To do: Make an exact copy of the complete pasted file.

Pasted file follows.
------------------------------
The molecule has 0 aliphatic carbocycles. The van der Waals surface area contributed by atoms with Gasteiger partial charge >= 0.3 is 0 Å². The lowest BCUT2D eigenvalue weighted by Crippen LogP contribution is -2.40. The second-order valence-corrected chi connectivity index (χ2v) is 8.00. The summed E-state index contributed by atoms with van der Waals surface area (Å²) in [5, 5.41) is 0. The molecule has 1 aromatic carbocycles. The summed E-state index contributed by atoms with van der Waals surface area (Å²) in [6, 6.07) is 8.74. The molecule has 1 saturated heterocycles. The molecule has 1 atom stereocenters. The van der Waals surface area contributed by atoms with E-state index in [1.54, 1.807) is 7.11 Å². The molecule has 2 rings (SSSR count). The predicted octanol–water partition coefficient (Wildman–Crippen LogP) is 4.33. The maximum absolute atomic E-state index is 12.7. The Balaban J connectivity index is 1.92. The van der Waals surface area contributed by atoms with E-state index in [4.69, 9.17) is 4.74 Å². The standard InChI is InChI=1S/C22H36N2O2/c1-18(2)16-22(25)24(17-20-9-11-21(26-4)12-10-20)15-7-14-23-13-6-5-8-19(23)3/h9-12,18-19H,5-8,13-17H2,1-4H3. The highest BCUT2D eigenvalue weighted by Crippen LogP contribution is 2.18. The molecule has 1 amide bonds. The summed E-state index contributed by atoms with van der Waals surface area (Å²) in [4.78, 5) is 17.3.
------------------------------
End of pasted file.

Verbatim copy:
The molecule has 0 aliphatic carbocycles. The van der Waals surface area contributed by atoms with Gasteiger partial charge >= 0.3 is 0 Å². The lowest BCUT2D eigenvalue weighted by Crippen LogP contribution is -2.40. The second-order valence-corrected chi connectivity index (χ2v) is 8.00. The summed E-state index contributed by atoms with van der Waals surface area (Å²) in [5, 5.41) is 0. The molecule has 1 aromatic carbocycles. The summed E-state index contributed by atoms with van der Waals surface area (Å²) in [6, 6.07) is 8.74. The molecule has 1 saturated heterocycles. The molecule has 1 atom stereocenters. The van der Waals surface area contributed by atoms with E-state index in [1.54, 1.807) is 7.11 Å². The molecule has 2 rings (SSSR count). The predicted octanol–water partition coefficient (Wildman–Crippen LogP) is 4.33. The maximum absolute atomic E-state index is 12.7. The Balaban J connectivity index is 1.92. The van der Waals surface area contributed by atoms with E-state index in [4.69, 9.17) is 4.74 Å². The standard InChI is InChI=1S/C22H36N2O2/c1-18(2)16-22(25)24(17-20-9-11-21(26-4)12-10-20)15-7-14-23-13-6-5-8-19(23)3/h9-12,18-19H,5-8,13-17H2,1-4H3. The highest BCUT2D eigenvalue weighted by Crippen LogP contribution is 2.18. The molecule has 1 amide bonds. The summed E-state index contributed by atoms with van der Waals surface area (Å²) in [4.78, 5) is 17.3.